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to want to fight a defined contact order

(7 Posts)
topaz1982 Fri 26-Sep-08 23:50:23

I have a hearing at county court on thursday - my ex has issued a defined contact order. basically i want to know if i have to agree to everything that he is proposing...as i dont agree to any of it, he has fed his solicitor a load of hmm and i dont see why i should agree to what he wants!!!

legaladvice Sat 27-Sep-08 08:27:47

No advice myself, but if you post in legal matters you might get a better response.

detoxdiva Sat 27-Sep-08 08:36:54

No you don't have to agree to it - do you have a solicitor?

It doesn't sound like it is but can you and your ex keep things reasonably amicable while you agree the terms of the order? If you can basically agree before it gets to court it will save you all (children included) an whole lot of heartache (and money)

mumoverseas Sat 27-Sep-08 09:51:20

Why does he want defined contact? have you been unable to agree reasonable contact between you? If you are not in agreement with what he is proposing, you will have an opportunity to explain this at Court. what should happen is that you and your ex (without solicitors) will have a meeting with the CAFCASS officer (formerly called Court Welfare officer) who is appointed by the Court to attempt to resolve matters with you without the need of formal court involvement (ie the District Judge making an Order) If you are not happy with his proposals you will get a chance to say why. You will be encouraged to reach an agreement and if this is not possible, then you will go before the District Judge who will usually make an order. At that point the CAFCASS will normally be requested to make a report which can take up to 12 weeks depending upon the area you live in. During this time, he/she will normally visit each of you and will (depending on the age of the child/children) attend contact sessions and make observations on this. In the case of older children they may be asked their views.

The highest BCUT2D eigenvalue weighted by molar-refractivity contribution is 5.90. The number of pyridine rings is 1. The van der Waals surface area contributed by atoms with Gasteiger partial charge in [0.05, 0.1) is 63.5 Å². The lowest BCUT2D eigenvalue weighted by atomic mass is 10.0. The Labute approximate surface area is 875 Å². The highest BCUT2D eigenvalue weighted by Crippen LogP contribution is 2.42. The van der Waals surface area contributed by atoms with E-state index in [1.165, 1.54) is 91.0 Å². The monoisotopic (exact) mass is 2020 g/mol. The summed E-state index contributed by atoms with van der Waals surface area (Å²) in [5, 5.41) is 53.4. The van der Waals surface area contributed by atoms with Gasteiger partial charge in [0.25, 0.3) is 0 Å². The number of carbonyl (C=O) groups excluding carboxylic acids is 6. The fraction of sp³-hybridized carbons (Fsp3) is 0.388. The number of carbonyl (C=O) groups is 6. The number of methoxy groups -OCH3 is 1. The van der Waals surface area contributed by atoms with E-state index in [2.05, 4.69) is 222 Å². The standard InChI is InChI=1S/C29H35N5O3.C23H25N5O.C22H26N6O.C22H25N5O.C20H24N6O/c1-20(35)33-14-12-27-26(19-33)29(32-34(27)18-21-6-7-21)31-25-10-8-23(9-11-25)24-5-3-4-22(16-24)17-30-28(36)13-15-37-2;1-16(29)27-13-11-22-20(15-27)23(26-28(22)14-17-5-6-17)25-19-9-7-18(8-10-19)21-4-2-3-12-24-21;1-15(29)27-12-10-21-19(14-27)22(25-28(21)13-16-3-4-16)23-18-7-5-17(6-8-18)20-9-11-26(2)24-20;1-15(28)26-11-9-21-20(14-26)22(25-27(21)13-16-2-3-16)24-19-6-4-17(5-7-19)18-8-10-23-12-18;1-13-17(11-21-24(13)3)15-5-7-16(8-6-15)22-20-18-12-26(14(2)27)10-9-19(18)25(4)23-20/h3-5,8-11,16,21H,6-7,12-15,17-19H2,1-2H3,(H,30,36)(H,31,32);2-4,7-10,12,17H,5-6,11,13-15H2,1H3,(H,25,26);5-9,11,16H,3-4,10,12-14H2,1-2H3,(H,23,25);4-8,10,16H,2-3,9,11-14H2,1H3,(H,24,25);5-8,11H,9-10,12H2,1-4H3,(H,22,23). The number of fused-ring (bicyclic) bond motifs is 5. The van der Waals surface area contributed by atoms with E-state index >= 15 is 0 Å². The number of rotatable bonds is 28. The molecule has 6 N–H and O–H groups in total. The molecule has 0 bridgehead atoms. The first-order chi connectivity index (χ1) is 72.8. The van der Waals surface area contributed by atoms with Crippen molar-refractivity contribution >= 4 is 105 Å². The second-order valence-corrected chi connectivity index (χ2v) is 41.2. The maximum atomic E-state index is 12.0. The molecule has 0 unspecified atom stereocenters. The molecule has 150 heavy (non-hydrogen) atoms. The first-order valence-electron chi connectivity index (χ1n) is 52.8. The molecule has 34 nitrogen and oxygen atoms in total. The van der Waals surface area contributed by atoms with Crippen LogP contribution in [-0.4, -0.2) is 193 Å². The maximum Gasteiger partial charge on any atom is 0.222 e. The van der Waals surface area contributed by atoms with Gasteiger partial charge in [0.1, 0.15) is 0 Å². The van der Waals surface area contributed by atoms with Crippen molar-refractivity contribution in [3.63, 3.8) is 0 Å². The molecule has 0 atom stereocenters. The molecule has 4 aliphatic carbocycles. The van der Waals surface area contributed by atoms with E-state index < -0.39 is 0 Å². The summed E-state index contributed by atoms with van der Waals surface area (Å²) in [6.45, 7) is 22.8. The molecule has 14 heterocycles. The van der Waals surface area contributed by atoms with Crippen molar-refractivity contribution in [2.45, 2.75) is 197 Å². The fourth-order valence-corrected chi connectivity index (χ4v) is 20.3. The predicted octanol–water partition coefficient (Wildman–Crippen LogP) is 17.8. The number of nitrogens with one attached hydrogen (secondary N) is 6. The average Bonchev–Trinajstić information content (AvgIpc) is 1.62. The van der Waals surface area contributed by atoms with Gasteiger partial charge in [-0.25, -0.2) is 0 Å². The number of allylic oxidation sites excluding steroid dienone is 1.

The starting point of the court is that the child/children should have contact with both parents unless there is a particular reason why there should not be contact. Depending upon the circumstances, it may be suggested that contact be supervised in the first instance, either by a third party (relative/friend) or at a contact centre. Unless you have a really good reason for refusing contact you really should try to agree it without the Judge ordering that CAFCASS get involved as then it all gets very messy (and expensive!). Also, I have known cases where the mother has been very obstructive with regards to contact and the father has ended up getting residence. Don't mean to scare you, but just warn you that you need to try to be reasonable, no matter what your feelings for your ex are. Good luck on Thursday

piratecat Sat 27-Sep-08 09:55:10

mumoverseas, you have lots of info there.

my dd is on counselling, she is 6, and has refused ot seeher dad for 5months. The counsellor mentioned caffcass yesterday, shouldme ex persue contact to court.

I am guessing they would force dd to see him?

detoxdiva Sat 27-Sep-08 10:46:16

piratecat - they would not 'force' her into anything, but rather would want to explore the reasons why a 6 year old would refuse to see her dad, i.e does she have goo reasons, or does she have divided loyalties and is saying she doesn't want to see him to avoid upsetting you?

Unless there are very clear reasons for not allowing access, CAFCASS should be trying to ensure that your dd has a relationship with both parents.

piratecat Sat 27-Sep-08 16:59:37

she has good reasons, they are her reasons, after being messed about for so long. I would hope that some sort of reconcilliation could take place between them, but that would mean him sticking to what he says.

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